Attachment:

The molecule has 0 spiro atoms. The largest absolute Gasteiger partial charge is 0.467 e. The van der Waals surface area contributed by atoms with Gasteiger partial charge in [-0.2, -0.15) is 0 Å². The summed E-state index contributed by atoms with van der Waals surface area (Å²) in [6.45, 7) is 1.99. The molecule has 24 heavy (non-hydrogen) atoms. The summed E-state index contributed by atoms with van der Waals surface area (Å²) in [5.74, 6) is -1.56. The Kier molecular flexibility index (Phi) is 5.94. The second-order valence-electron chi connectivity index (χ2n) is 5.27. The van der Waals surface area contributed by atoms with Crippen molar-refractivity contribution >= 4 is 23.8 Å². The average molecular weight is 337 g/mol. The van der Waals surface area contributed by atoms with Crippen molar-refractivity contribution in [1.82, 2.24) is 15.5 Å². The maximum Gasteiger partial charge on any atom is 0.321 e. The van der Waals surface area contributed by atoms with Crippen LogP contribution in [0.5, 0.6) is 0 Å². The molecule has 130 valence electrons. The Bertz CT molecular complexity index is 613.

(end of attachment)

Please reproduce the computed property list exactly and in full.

The molecule has 0 spiro atoms. The largest absolute Gasteiger partial charge is 0.467 e. The van der Waals surface area contributed by atoms with Gasteiger partial charge in [-0.2, -0.15) is 0 Å². The summed E-state index contributed by atoms with van der Waals surface area (Å²) in [6.45, 7) is 1.99. The molecule has 24 heavy (non-hydrogen) atoms. The summed E-state index contributed by atoms with van der Waals surface area (Å²) in [5.74, 6) is -1.56. The Kier molecular flexibility index (Phi) is 5.94. The second-order valence-electron chi connectivity index (χ2n) is 5.27. The van der Waals surface area contributed by atoms with Crippen molar-refractivity contribution >= 4 is 23.8 Å². The average molecular weight is 337 g/mol. The van der Waals surface area contributed by atoms with Crippen molar-refractivity contribution in [1.82, 2.24) is 15.5 Å². The maximum Gasteiger partial charge on any atom is 0.321 e. The van der Waals surface area contributed by atoms with Crippen LogP contribution in [0.5, 0.6) is 0 Å². The molecule has 130 valence electrons. The Bertz CT molecular complexity index is 613.